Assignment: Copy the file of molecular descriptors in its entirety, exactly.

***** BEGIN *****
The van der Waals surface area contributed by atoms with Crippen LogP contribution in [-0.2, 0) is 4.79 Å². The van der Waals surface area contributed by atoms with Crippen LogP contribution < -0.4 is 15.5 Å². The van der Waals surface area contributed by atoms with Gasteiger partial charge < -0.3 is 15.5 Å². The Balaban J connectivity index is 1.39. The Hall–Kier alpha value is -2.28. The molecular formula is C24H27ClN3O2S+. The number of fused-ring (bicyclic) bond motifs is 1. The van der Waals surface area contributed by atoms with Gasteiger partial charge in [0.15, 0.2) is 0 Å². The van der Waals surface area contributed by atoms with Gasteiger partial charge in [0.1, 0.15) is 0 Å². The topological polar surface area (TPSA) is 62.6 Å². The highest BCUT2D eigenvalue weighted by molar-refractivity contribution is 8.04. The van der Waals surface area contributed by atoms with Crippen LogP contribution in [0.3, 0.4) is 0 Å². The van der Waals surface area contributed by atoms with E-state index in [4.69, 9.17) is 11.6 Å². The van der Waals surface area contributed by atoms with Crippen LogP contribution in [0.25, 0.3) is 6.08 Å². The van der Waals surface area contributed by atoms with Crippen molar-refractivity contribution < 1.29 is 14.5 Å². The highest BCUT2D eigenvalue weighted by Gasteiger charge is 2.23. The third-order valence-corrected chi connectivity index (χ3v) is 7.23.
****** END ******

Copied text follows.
The van der Waals surface area contributed by atoms with Crippen LogP contribution in [-0.2, 0) is 4.79 Å². The van der Waals surface area contributed by atoms with Crippen LogP contribution < -0.4 is 15.5 Å². The van der Waals surface area contributed by atoms with Gasteiger partial charge < -0.3 is 15.5 Å². The Balaban J connectivity index is 1.39. The Hall–Kier alpha value is -2.28. The molecular formula is C24H27ClN3O2S+. The number of fused-ring (bicyclic) bond motifs is 1. The van der Waals surface area contributed by atoms with Gasteiger partial charge in [0.15, 0.2) is 0 Å². The van der Waals surface area contributed by atoms with Gasteiger partial charge in [0.1, 0.15) is 0 Å². The topological polar surface area (TPSA) is 62.6 Å². The highest BCUT2D eigenvalue weighted by molar-refractivity contribution is 8.04. The van der Waals surface area contributed by atoms with Crippen LogP contribution in [0.3, 0.4) is 0 Å². The van der Waals surface area contributed by atoms with E-state index in [4.69, 9.17) is 11.6 Å². The van der Waals surface area contributed by atoms with Crippen LogP contribution in [0.25, 0.3) is 6.08 Å². The van der Waals surface area contributed by atoms with Crippen molar-refractivity contribution < 1.29 is 14.5 Å². The highest BCUT2D eigenvalue weighted by Gasteiger charge is 2.23. The third-order valence-corrected chi connectivity index (χ3v) is 7.23.